Chapters in Discworld Books

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Chapters in Discworld Books

Postby poohbcarrot » Sat Jul 11, 2009 4:13 am

I think this topic deserves its own thread, because it's something I feel strongly about. What do you think?

Tony said;

That's where the chapters like in Going Postal and Making Money come in handy - it makes it easier to find stuff.

Batty said;

I agree, Tony. The chapters 'tasters' are enjoyable too.
Going Postal, chapter seven:
The Invention of the Hole - Mr Lipwig Speaks Out - The Wizard in a Jar - A discussion of Lord Vetinari's back side - A Promise to Deliver - Mr Hobson's Boris

You just have to keep reading with an introduction like that!

I said;

I don't like chapters and especially don't like the little tasters. It seems patronising, like a "dumbing down", as if my attention span is so short and the book so inferior, that the book has to beg me to keep reading it.

To be honest, I thought the chapters only started to be used when Sir Pterry started to get more popular in the US.
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Postby Tonyblack » Sat Jul 11, 2009 6:56 am

The use of tasters at the start of chapters is by no means a new thing - although it's new to Terry. Jonanthan Swift was using them in 1726 when he wrote Gulliver's Travels.

Let me clear up my point - I find them useful to look up a passage in the book AFTER I've read it once. Personally I didn't even bother to read them when I was reading the book for the first time and made a point to ignore them.

I never (for example) read the preview chapter for the author's next book that you sometimes find at the end of books. If I want to read that book, then I'll go and get it.

I honestly don't know why Terry has started doing this thing. It sort of gives it a period feeling that fits in with the stage of development that A-M is at. But apart from the use for referencing that I mentioned, I'm not awfully fond of it. I really don't feel it has anything to do with an larger American audience - see my point about Jonathan Swift. :)

My advice - if you don't like it - ignore it.
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Postby Jan Van Quirm » Sat Jul 11, 2009 11:00 am

Or more disturbing perhaps, Sir Terry's been doing this for a while on his drafts because he now needs to keep notes of the plot so far and the publishing bods think it looks rather neat and started to put them on the proofs?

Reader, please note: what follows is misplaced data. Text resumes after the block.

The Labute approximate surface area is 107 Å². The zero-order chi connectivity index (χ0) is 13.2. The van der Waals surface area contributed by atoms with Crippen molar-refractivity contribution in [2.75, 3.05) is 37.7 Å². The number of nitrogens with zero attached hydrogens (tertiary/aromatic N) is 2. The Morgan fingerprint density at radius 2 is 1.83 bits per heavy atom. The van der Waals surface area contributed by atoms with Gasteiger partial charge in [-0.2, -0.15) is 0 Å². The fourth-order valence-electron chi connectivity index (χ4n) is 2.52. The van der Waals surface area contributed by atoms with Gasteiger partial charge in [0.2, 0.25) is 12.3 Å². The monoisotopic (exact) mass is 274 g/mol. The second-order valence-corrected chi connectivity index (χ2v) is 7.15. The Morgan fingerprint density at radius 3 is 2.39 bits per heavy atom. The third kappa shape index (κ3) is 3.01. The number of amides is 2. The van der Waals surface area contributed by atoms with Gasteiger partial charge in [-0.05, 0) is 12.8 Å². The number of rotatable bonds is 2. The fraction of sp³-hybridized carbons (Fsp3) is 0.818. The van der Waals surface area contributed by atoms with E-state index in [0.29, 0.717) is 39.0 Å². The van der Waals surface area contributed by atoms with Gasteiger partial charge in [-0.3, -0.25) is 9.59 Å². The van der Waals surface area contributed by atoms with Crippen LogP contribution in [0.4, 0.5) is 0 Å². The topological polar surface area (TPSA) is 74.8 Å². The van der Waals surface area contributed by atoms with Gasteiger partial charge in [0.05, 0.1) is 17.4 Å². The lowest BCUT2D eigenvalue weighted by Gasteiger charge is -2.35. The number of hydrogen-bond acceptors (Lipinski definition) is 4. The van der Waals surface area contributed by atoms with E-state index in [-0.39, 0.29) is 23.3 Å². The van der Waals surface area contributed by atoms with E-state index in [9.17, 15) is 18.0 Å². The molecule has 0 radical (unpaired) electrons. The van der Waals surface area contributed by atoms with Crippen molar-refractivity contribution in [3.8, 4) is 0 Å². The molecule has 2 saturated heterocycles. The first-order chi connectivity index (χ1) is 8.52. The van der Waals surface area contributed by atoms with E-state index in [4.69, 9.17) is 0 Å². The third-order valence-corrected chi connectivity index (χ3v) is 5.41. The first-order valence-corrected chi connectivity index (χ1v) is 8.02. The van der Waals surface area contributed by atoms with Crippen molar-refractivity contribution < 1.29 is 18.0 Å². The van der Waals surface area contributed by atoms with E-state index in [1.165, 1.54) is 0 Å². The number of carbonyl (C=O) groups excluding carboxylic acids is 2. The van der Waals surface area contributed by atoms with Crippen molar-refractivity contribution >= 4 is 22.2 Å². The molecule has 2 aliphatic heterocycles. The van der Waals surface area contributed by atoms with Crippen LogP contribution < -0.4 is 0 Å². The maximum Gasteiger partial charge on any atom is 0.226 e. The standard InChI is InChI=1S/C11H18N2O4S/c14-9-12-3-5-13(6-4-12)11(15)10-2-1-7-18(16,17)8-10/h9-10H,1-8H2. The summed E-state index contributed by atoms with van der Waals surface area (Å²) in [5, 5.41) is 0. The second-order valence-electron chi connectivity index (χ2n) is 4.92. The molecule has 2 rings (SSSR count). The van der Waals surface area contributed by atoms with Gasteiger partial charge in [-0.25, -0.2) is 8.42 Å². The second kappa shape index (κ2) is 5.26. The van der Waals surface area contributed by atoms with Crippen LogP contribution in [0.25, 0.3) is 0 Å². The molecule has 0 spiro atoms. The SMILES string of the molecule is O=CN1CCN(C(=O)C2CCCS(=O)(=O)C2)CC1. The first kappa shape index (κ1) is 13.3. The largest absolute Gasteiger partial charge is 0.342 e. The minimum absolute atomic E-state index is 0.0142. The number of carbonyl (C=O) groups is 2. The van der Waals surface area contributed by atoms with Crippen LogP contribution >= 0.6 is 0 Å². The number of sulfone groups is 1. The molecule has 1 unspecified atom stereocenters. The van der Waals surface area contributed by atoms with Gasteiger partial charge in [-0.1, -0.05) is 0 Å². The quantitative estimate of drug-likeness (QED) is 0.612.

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Postby Batty » Sat Jul 11, 2009 12:04 pm

I still have to say that I like them. The obvious solution though, is to ignore them if you don't want to read them and jump straight to the chapter, so both the 'Fors' and the 'Againsts' are satisfied.

I was surprised when Terry started using them, as it seemed so sudden and unexpected, but when he types something like 'a discussion of Vetinari's backside' then it just makes me smile and look forward to what is about to happen.
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Postby Cheery » Sat Jul 11, 2009 12:05 pm

I seriously don't care about chapters. It doesn't matter if a book's got them or not, if it's at least good book. But I think the tasters are quite amusing, because you don't really have an idea what they're about until you read it. Your imagination comes up with some pretty funny ideas. Especially with hints like "a discussion about Lord Vetinaris backside". :lol:
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Postby Cheery » Sat Jul 11, 2009 12:06 pm

Jan Van Quirm wrote:Or more disturbing perhaps, Sir Terry's been doing this for a while on his drafts because he now needs to keep notes of the plot so far and the publishing bods think it looks rather neat and started to put them on the proofs?


I think he just wanted to try something new and liked the idea about it.
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Postby superfurryandy » Sat Jul 11, 2009 12:21 pm

I remember the idiot academic and cultural elitist Tom Paulin once slagged Terry off cos he didn't write in chapters. So, presumably he'll be happy.
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Postby Tonyblack » Sat Jul 11, 2009 12:31 pm

superfurryandy wrote:I remember the idiot academic and cultural elitist Tom Paulin once slagged Terry off cos he didn't write in chapters. So, presumably he'll be happy.
That's actually on one of the blurbs on Interesting Times:

Tom Paulin, on BBC 2's Late Review wrote:A complete amateur ... doesn't even write in chapters ... hasn't a clue


It just goes to show that when you have your head up your own arse as far as Mr Paulin, it's difficult to see anything. :lol: